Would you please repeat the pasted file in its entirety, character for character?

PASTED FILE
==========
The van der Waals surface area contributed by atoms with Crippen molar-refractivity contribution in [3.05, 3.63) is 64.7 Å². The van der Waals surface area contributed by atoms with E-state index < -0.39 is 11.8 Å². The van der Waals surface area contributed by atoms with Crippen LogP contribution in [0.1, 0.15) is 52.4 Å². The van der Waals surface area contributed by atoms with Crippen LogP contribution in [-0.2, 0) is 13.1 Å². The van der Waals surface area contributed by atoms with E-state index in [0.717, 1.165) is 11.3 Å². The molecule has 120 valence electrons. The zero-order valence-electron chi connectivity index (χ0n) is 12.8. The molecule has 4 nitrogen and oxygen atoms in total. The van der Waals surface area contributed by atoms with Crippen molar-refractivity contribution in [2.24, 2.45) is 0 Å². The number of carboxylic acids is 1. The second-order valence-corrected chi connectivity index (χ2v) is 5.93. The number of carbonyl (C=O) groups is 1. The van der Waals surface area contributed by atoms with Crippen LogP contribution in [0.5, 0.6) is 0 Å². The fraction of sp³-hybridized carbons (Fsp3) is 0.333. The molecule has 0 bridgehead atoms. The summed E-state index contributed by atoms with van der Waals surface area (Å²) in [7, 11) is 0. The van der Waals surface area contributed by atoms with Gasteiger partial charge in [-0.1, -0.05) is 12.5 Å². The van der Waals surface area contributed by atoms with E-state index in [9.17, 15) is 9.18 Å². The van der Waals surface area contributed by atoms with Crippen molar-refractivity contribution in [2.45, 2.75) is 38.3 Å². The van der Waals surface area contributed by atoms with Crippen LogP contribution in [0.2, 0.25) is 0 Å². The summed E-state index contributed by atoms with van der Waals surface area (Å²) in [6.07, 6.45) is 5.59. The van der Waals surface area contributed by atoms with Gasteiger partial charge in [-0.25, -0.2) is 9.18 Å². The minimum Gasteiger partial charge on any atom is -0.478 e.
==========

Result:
The van der Waals surface area contributed by atoms with Crippen molar-refractivity contribution in [3.05, 3.63) is 64.7 Å². The van der Waals surface area contributed by atoms with E-state index < -0.39 is 11.8 Å². The van der Waals surface area contributed by atoms with Crippen LogP contribution in [0.1, 0.15) is 52.4 Å². The van der Waals surface area contributed by atoms with Crippen LogP contribution in [-0.2, 0) is 13.1 Å². The van der Waals surface area contributed by atoms with E-state index in [0.717, 1.165) is 11.3 Å². The molecule has 120 valence electrons. The zero-order valence-electron chi connectivity index (χ0n) is 12.8. The molecule has 4 nitrogen and oxygen atoms in total. The van der Waals surface area contributed by atoms with Crippen molar-refractivity contribution in [2.24, 2.45) is 0 Å². The number of carboxylic acids is 1. The second-order valence-corrected chi connectivity index (χ2v) is 5.93. The number of carbonyl (C=O) groups is 1. The van der Waals surface area contributed by atoms with Crippen LogP contribution in [0.5, 0.6) is 0 Å². The fraction of sp³-hybridized carbons (Fsp3) is 0.333. The molecule has 0 bridgehead atoms. The summed E-state index contributed by atoms with van der Waals surface area (Å²) in [7, 11) is 0. The van der Waals surface area contributed by atoms with Gasteiger partial charge in [-0.1, -0.05) is 12.5 Å². The van der Waals surface area contributed by atoms with E-state index in [9.17, 15) is 9.18 Å². The van der Waals surface area contributed by atoms with Crippen molar-refractivity contribution in [2.45, 2.75) is 38.3 Å². The van der Waals surface area contributed by atoms with Crippen LogP contribution in [0.2, 0.25) is 0 Å². The summed E-state index contributed by atoms with van der Waals surface area (Å²) in [6.07, 6.45) is 5.59. The van der Waals surface area contributed by atoms with Gasteiger partial charge in [-0.25, -0.2) is 9.18 Å². The minimum Gasteiger partial charge on any atom is -0.478 e.